As I am always researching matters pertaining interracial families, I came across a post on The Salt Collective written by Liz Lin entitled. How Do You Raise A Multiracial Child?.  As woman of Chinese descent, Lin’s experience differs from many of ours.  But as a mother, it is not so different.  We all want the best for our children. We want them to work hard, thrive and be successful. The multiracial aspect we do share in that our children have two sets of grandparents of different races and some of their experiences may be the same.  But again as a woman of Asian descent her experience is unique in being born of Chinese parents who had little to no reason to discuss race in their own childhood.  I enjoyed reading the post. But I also enjoyed reading the response by “Thinking Out Loud”; a Chinese American man.

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Stock photo

Stock photo

“I have bi-racial children. I am Chinese, and their mother is Irish. There is no handbook for raising children. My upbringing mirrors yours, in that, my parents were from the mainland, and I was told, “in this home, it is China.” So, I was raised with all the sensibilities of “being Chinese.” That means, work hard, don’t make waves, go along, to get along. I’ve rejected most of those things, however, the “hard work” part has stuck with me.

Here’s my suggestion to you: first and foremost, raise your children as human beings, making them aware they are part of the *human* race. By identifying your children as “multi-racial” you are already “tagging” your children.  There will be plenty of time for society to do the tagging for you.My daughter and son are now 21, and 16. I had my suspicions on how they would be treated: differently. Different from what? From not quite white, and not quite Asian. However, they bear my last name, and that, in itself, tags them, and all that what being Asian is all about, for good or bad. They *must* be smart, and obedient, and compliant, and passive. I gently hinted to them very early on that they would be treated differently, and they have — from strangers, to teachers.  I was once called in by my daughter’s guidance counselor, ostensibly to talk about her grades. She was getting 90s, and some 80s across the board. I asked the counselor, what’s the problem here? The counselor, after some fumbling, said, “Well, she’s Chinese. She should be doing better!” I. HIT. THE. ROOF. I don’t fit the Asian stereotype. I’m not passive, and well aware of the “good/smart Asian” mythology. Asians are just born smart, right? To put it mildly, I ripped the counselor a new one, and told her, should race, and grades ever be brought up again, I’d sue her, and the school. My premonition for how society would treat my children was sadly coming true.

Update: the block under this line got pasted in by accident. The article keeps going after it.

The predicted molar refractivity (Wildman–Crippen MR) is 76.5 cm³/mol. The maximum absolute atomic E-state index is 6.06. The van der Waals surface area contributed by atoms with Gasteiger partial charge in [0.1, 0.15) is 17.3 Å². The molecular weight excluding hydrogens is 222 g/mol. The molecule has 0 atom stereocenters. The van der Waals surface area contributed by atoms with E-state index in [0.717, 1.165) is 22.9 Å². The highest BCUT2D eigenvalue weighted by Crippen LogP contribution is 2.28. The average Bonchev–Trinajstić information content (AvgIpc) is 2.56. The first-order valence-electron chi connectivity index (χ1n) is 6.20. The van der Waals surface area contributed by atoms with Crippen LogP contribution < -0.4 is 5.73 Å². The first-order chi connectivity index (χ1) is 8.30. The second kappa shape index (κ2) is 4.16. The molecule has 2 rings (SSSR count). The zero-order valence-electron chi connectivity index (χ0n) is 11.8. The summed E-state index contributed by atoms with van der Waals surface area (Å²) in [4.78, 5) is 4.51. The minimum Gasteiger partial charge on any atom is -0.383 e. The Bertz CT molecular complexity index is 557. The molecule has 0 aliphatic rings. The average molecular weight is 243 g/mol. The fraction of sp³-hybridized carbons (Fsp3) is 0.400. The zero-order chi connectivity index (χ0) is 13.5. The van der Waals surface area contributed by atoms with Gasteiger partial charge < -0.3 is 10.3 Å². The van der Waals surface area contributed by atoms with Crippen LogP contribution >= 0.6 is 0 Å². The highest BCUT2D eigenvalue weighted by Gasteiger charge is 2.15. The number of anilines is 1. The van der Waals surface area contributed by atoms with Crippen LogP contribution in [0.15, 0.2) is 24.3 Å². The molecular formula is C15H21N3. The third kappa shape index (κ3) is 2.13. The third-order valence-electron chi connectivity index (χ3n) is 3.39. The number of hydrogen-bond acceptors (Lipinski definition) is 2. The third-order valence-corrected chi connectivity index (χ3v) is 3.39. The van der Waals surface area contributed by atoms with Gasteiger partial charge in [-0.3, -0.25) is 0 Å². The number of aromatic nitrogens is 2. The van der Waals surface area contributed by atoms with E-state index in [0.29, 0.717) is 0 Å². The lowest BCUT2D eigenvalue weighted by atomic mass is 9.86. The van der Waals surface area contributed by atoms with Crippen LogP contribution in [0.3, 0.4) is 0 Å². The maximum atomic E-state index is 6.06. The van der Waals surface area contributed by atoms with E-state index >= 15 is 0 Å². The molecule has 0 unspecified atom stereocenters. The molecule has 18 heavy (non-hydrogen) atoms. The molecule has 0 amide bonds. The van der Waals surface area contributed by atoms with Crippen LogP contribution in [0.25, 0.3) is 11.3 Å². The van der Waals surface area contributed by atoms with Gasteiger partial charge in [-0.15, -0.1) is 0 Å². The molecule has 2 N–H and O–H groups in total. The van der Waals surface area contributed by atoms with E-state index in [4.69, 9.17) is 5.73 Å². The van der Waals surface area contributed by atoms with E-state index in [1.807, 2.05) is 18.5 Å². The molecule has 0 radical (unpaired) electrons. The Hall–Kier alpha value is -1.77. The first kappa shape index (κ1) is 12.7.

Now that my kids are older, we’ve had many discussions on race in general, and racial self-identification. I didn’t push one race over the other, but, both were exposed to their “Asian side” through family gatherings, certain traditions, and hearing the stories from their older Asian relatives. I did tell them, while being proud of my Asian heritage (as opposed to self-loathing for not being white), Asians are *not* inherently smarter, or obedient, or passive, no matter how the dominant white society likes to tell us we are. To buy into the Asian mythology, is to internalize biases of the dominant culture. Also, the dominant culture is not inherently racist, but it certainly may appear to be. For my daughter, she would be tagged with all those things Asian women would be tagged with; for my son, all those things Asians men are tagged with. So, there are issues of both race and gender.

I never wanted my kids to feel they had to choose one race over another; to do so would have been like asking them to choose one parent over another. They really didn’t need to be “taught to be white.” Society at large already does that. But, that raises the question, what does it mean to be Asian? We wear our “differentness” on our faces, as do most multi-racial people. So, your children, as mine have, will very likely be posed with the “what are you?” questions.

I didn’t make it a point to “sell” my Asian heritage on my children (they may disagree; I don’t know). However, I taught them things, as all parents do from my own experiences: Daoism/Zen, and Eastern philosophy litter our discussions. The dichotomy of East/West philosophy, and in how we *think* differently. All this may confuse, as well as inform them. I’ve made no secret in how racism had affected me. They will have to decide for themselves what it, first, means to be part of the human race, and, secondly, what it means to be bi-racial. They are not mutually exclusive.

Both my kids are beautiful, by the way (haha).

Thank you for writing such a thoughtful article. If I had more time, I would have given a more thoughtful response.

ETA: Your child/children may hate you if you send them to Chinese school. I tried that with my daughter, and she literally ran screaming from the school. When you’re not exposed to stereotypical Chinese behavior — SCREAMING Chinese teachers well, it’s freak out time. My Cantonese largely sucks too, and one-way conversations make for learning a language difficult. I wish I simply played Chinese-language videos, because, yeah, being multi-lingual is cool.”